Untrammeled Freedom

The Bad Plus

Untrammeled Freedom

Peter Rosser listens to jazz trio the Bad Plus' take on The Rite of Spring, and wonders what more can be done with Stravinsky's beloved work.

On Sacred Ground: Stravinsky’s Rite of Spring

The Bad Plus
Mandela Hall, Belfast
25 May 2012

As the BBC said in the project Settling the Score — a Journey through the Music of the Twentieth Century: nowadays anyone can ‘toss off The Rite of Spring without turning a hair.’

It’s true. Stravinsky’s beloved Le sacre du printemps has been so used and abused by orchestras, prog rockers and metalheads, so dissected and plundered by young (and older, should-know-better) composers, its carcass picked and fought over by so many opposing packs of Apollonian or Dionysian wolfish musicologists, that we’d be forgiven for thinking that the poor piece must have had enough already — that it will finally expire through exhaustion at the hands of this collective groping. And yet, like Muhammad Ali propped against the ropes in his 1974 Rumble in the Jungle with Foreman, Le sacre seems to say: ‘is that all you got, George?’

Yes, the Rite of Spring, it can safely be said now, one hundred years since its first performance, is indestructible, indomitable, and as such remains adored by every musician. It represents untrammelled freedom.

For the Bad Plus (‘the jazz trio with a library ticket’ as someone said at their Belfast gig), On Sacred Ground: Stravinsky’s Rite of Spring is about homage, not competition or appropriation. Reverential to their fingertips, these fine jazzmen coax selected beautiful chords and sound complexes out of the original maelstrom, shine analytical light on otherwise neglected innards, and give us the full rhythmic rollercoaster ride. What they can’t do, or maybe do not want to do (and this is not a criticism, necessarily, it may indeed be the point of the exercise), is to grasp the spooky, overwhelming effusion of pagan melodies. This is a version that leaves its Russian heritage determinedly in the last century.

A Rite for an age of austerity, perhaps? It’s a Rite, anyhow, that’s all about musical sacrifice, and about the possibility of meaningful sacrifice. As an experiment, On Sacred Ground is a fascinating focus on the problem of identity — how far can we be stripped down without losing our selves? For many of the Bad Plus’ listeners, however, this reimagining will not have the necessary depth, or madness, or intimacy. Even Noah Hutton’s accompanying film, with its attempt at tracing a way back to the source with flickering memories of the original Nijinsky choreography, can only provide a further barrier to overcome, an additional reason to feel detached from the action.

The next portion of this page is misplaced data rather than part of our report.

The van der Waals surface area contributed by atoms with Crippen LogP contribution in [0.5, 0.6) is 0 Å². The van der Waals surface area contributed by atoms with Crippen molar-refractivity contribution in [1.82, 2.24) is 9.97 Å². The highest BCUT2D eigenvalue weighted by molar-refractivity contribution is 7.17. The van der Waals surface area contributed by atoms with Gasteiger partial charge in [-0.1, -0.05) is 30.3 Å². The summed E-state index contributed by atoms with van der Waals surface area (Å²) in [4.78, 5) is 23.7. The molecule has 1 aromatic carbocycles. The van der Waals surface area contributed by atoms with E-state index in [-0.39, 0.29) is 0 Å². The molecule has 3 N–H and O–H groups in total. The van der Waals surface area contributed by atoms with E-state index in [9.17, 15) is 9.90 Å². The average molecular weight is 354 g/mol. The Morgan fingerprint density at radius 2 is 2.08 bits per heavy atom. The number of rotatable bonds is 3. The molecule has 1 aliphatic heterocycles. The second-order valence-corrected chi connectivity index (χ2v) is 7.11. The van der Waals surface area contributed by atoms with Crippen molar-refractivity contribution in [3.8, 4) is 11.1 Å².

Le sacre excites audiences because of its glorious, astounding, jaw-dropping irresponsibility — ‘How did he think he’d get away with it?’ gasps any composer stealing a thrilling and terrifying personal moment with the score. The Bad Plus, too precious on this occasion, were never going to achieve that kind of response. That’s fine, of course, and there’s no reason why the challenge shouldn’t have been taken on. But what is unfortunate is the way the group’s experience of the Rite negatively affects the second-half set of Bad Plus originals, which comes across as far too composerly, far too predetermined for post-sacrificial late night jazz — because, and if Stravinsky taught us anything it’s surely this, our hands are all a bit bloodied come the twilight hour.

Published on 28 May 2012

Peter Rosser (1970–2014) was a composer, writer and music lecturer.

He was born in London and moved to Belfast in 1990, where he studied composition at the University of Ulster and was awarded a DPhil in 1997. His music has been performed at the Spitalfields Festival in London, the Belfast Festival at Queen’s and by the Crash Ensemble in Dublin.

In 2011 the Arts Council acknowledged his contribution to the arts in Northern Ireland through a Major Individual Artist Award. He used this award to write his Second String Quartet, which was premiered in 2012 by the JACK Quartet at the opening concert at Belfast's new Metropolitan Arts Centre (The MAC).

Peter Rosser also wrote extensively on a wide range of music genres, with essays published in The Journal of Music, The Wire, Perspectives of New Music and the Crescent Journal. 

He died following an illness on 24 November 2014, aged 44.

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